CHICAGO, IL -- Long-term mild cold exposure can stimulate brown fat growth and activity in humans and may benefit glucose and energy metabolism, a new study finds. The results were presented in a poster Sunday, June 22 at ICE/ENDO 2014, the joint meeting of the International Society of Endocrinology and the Endocrine Society in Chicago.
Brown fat, also known as brown adipose tissue (BAT), is a special kind of fat that burns energy and glucose to generate heat. It keeps small animals and babies warm, and animals with abundant brown fat are protected from diabetes and obesity. How brown fat is regulated in humans and how it relates to metabolism, though, remain unclear.
"Our research points to a simple and practical brown fat activating and growing strategy in humans through temperature exposure modulation. We show that long-term minimal manipulation of overnight ambient temperature -- well within the range found in climate-controlled buildings -- was able to modulate brown fat activity in humans. Mild cold exposure stimulated brown fat activity while mild warm exposure suppressed it. Brown fat increase was accompanied by improvement in insulin sensitivity and energy burning rate after food," said Paul Lee, MD, PhD, former research fellow at the National Institute of Diabetes and Digestive and Kidney Diseases (NIDDK) of the National Institutes of Health (NIH).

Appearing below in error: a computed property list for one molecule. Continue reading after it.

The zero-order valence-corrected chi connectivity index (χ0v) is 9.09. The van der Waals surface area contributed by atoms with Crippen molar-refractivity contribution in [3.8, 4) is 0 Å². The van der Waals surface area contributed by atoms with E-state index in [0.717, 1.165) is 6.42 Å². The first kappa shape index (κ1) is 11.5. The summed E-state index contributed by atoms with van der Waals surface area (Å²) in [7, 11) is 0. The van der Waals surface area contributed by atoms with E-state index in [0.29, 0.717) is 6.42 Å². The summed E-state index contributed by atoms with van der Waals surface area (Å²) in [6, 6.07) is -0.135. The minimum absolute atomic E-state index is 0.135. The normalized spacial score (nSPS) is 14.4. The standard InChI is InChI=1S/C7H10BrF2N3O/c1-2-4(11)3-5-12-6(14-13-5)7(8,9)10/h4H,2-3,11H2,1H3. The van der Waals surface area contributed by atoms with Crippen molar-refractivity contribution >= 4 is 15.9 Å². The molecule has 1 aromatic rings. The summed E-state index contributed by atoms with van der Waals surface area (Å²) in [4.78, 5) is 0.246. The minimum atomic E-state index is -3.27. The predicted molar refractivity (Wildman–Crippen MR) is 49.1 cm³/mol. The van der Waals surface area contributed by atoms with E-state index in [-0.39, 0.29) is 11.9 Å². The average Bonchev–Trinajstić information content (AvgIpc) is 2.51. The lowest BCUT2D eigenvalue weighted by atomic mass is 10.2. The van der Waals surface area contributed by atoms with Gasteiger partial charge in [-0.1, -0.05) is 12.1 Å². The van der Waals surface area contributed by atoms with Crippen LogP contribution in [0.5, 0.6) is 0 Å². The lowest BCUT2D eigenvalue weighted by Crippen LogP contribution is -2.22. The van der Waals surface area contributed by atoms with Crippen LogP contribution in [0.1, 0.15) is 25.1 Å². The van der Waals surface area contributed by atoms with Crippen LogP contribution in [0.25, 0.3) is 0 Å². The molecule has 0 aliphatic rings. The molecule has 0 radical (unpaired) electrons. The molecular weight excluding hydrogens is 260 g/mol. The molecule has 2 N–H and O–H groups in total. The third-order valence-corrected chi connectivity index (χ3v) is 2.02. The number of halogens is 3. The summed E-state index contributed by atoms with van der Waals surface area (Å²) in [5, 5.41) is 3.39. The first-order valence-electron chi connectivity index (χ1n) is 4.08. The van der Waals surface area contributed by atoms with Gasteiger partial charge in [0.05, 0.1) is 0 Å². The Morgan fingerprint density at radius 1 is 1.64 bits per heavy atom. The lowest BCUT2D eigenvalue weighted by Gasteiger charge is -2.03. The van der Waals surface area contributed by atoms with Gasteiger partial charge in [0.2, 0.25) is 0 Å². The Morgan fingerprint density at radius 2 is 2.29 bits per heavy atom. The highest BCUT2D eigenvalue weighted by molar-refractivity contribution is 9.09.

In their Impact of Chronic Cold Exposure in Humans (ICEMAN) study, Dr. Lee and his colleagues explored the impact of controlled temperature acclimatization on BAT and energy balance by following 5 men between 19 and 23 years of age over a 4-month period. The volunteers engaged in their usual daytime activities but slept in a private room in which the air temperature varied monthly between 66°F (19°C) and 81°F (27°C). Personal temperature detectors monitored each volunteer's exposed temperature continuously over the entire 4 months.
At the end of each month, the researchers measured the men's BAT and energy metabolism and found that mild cold (19 C) increased the men's brown fat amount and activity while mild warmth (27 C) suppressed it.
"The improvement in insulin sensitivity accompanying brown fat gain may open new avenues in the treatment of impaired glucose metabolism in the future. On the other hand, the reduction in mild cold exposure from widespread central heating in contemporary society may impair brown fat function and may be a hidden contributor to obesity and metabolic disorders," Lee said.
The authors suggest that recruiting and activating BAT by manipulating temperature may be a promising therapeutic strategy in obesity and diabetes treatment.
The study was supported by the Intramural Research Program at the NIDDK and the NIH Clinical Center. Paul Lee was supported by an Australian National Health Medical Research Council (NHMRC) Early Career Fellowship, the Diabetes Australia Fellowship and Bushell Travelling Fellowship, and the School of Medicine, University of Queensland.
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